A University of California-San Francisco researcher has developed a vaccine that could prove to be an effective tool in the fight against breast cancer, university officials announced.

The vaccine targets a specific protein common in pre-malignant breast cancer tumors. About 10 percent to 15 percent of the 180,000 women who get breast cancer each year are diagnosed in this pre-malignant stage.Mice injected with the vaccine developed antibodies and were less likely to develop cancerous tumors, said Dr. Laura Esserman, director of the UCSF Breast Care Center and a nationally recognized breast cancer researcher.

The study suggests that the vaccine might prevent pre-malignant lesions called ductal carcinoma insitu, or DCIS, from becoming invasive breast cancer in humans, said Esserman, who presented her findings Thursday at the San Antonio Breast Cancer symposium.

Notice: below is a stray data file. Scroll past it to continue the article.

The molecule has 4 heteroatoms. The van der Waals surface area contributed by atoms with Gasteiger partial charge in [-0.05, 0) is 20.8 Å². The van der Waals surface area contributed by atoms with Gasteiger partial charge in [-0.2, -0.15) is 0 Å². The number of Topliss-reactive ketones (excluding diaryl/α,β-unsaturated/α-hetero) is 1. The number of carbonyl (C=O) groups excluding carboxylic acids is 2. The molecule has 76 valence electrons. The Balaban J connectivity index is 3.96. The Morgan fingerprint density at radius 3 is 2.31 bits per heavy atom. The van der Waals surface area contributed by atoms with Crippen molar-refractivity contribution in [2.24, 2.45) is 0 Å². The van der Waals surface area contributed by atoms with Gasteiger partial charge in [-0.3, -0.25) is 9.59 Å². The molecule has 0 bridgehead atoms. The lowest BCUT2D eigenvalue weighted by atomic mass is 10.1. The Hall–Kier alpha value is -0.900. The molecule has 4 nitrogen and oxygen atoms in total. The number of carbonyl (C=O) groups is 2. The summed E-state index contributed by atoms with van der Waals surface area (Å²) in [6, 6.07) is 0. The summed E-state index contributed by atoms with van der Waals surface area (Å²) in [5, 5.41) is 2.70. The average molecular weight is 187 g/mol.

"We believe that the very early diagnosis of a cancer may be the ideal time to intervene with a preventive strategy, such as a vaccine," Esserman said.

An estimated 10 percent to 50 percent of women who have the pre-malignant tumors go on to develop breast cancer, Esserman said. Too often, women who find out they have the early form of the disease respond by choosing the most radical method of treatment: mastectomy. With a vaccine to stop the cancer in its tracks, such a step would not be necessary, she said.

"Instead of being frightened by having one of these early lesions," Esserman said, "all of a sudden you have a nontoxic alternative that will make you feel safer."

Esserman said she hopes to secure a grant for human testing of the vaccine, which could begin in three years.

Unlike vaccines that prevent illness, cancer vaccines are designed to fight illnesses that already exist and prevent cancers from spreading, thereby prolonging life.

Esserman's vaccine is among several now being developed for breast cancer and, if effective, might work on more advanced cancer as well, she said.